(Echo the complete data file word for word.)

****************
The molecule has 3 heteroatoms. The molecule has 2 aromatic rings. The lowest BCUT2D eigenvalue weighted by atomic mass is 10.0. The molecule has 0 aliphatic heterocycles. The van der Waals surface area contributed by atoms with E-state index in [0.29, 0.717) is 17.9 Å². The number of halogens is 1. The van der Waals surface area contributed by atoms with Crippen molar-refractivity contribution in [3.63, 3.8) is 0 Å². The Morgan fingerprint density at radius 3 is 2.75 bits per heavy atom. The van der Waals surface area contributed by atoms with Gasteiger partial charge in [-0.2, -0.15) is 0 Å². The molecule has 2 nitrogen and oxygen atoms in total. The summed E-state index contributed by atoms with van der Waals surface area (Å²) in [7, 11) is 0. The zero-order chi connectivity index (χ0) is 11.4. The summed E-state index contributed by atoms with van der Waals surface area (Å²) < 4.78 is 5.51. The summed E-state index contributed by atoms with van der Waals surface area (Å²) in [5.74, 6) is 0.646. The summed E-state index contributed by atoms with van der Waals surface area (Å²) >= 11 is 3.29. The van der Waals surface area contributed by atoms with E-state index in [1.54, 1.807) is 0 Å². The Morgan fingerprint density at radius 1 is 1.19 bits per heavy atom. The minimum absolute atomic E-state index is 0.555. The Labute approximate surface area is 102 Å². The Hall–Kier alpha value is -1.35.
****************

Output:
The molecule has 3 heteroatoms. The molecule has 2 aromatic rings. The lowest BCUT2D eigenvalue weighted by atomic mass is 10.0. The molecule has 0 aliphatic heterocycles. The van der Waals surface area contributed by atoms with E-state index in [0.29, 0.717) is 17.9 Å². The number of halogens is 1. The van der Waals surface area contributed by atoms with Crippen molar-refractivity contribution in [3.63, 3.8) is 0 Å². The Morgan fingerprint density at radius 3 is 2.75 bits per heavy atom. The van der Waals surface area contributed by atoms with Gasteiger partial charge in [-0.2, -0.15) is 0 Å². The molecule has 2 nitrogen and oxygen atoms in total. The summed E-state index contributed by atoms with van der Waals surface area (Å²) in [7, 11) is 0. The zero-order chi connectivity index (χ0) is 11.4. The summed E-state index contributed by atoms with van der Waals surface area (Å²) < 4.78 is 5.51. The summed E-state index contributed by atoms with van der Waals surface area (Å²) in [5.74, 6) is 0.646. The summed E-state index contributed by atoms with van der Waals surface area (Å²) >= 11 is 3.29. The van der Waals surface area contributed by atoms with E-state index in [1.54, 1.807) is 0 Å². The Morgan fingerprint density at radius 1 is 1.19 bits per heavy atom. The minimum absolute atomic E-state index is 0.555. The Labute approximate surface area is 102 Å². The Hall–Kier alpha value is -1.35.